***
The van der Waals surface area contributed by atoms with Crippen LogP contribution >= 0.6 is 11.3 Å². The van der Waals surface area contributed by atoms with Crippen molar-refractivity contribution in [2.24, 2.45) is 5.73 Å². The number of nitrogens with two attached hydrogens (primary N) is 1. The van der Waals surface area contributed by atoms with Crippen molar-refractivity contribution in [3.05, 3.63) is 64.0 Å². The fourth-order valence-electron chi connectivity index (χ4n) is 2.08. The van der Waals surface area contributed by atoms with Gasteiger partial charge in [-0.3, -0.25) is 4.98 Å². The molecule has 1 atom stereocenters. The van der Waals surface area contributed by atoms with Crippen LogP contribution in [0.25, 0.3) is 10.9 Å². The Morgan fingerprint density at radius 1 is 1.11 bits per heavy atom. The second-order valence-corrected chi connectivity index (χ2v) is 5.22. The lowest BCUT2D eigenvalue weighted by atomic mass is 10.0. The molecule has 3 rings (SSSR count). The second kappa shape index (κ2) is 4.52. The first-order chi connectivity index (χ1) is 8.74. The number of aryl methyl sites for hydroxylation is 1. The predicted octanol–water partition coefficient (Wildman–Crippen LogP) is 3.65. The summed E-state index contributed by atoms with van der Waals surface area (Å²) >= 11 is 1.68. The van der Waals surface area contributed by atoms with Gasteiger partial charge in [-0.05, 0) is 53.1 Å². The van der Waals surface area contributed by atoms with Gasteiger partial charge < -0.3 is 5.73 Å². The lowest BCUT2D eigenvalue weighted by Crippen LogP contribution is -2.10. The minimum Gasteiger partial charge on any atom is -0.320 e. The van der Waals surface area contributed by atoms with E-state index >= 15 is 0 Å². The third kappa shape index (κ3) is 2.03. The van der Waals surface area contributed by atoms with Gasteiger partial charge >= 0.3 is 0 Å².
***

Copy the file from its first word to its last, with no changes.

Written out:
The van der Waals surface area contributed by atoms with Crippen LogP contribution >= 0.6 is 11.3 Å². The van der Waals surface area contributed by atoms with Crippen molar-refractivity contribution in [2.24, 2.45) is 5.73 Å². The number of nitrogens with two attached hydrogens (primary N) is 1. The van der Waals surface area contributed by atoms with Crippen molar-refractivity contribution in [3.05, 3.63) is 64.0 Å². The fourth-order valence-electron chi connectivity index (χ4n) is 2.08. The van der Waals surface area contributed by atoms with Gasteiger partial charge in [-0.3, -0.25) is 4.98 Å². The molecule has 1 atom stereocenters. The van der Waals surface area contributed by atoms with Crippen LogP contribution in [0.25, 0.3) is 10.9 Å². The Morgan fingerprint density at radius 1 is 1.11 bits per heavy atom. The second-order valence-corrected chi connectivity index (χ2v) is 5.22. The lowest BCUT2D eigenvalue weighted by atomic mass is 10.0. The molecule has 3 rings (SSSR count). The second kappa shape index (κ2) is 4.52. The first-order chi connectivity index (χ1) is 8.74. The number of aryl methyl sites for hydroxylation is 1. The predicted octanol–water partition coefficient (Wildman–Crippen LogP) is 3.65. The summed E-state index contributed by atoms with van der Waals surface area (Å²) >= 11 is 1.68. The van der Waals surface area contributed by atoms with Gasteiger partial charge in [-0.05, 0) is 53.1 Å². The van der Waals surface area contributed by atoms with Gasteiger partial charge < -0.3 is 5.73 Å². The lowest BCUT2D eigenvalue weighted by Crippen LogP contribution is -2.10. The minimum Gasteiger partial charge on any atom is -0.320 e. The van der Waals surface area contributed by atoms with E-state index >= 15 is 0 Å². The third kappa shape index (κ3) is 2.03. The van der Waals surface area contributed by atoms with Gasteiger partial charge >= 0.3 is 0 Å².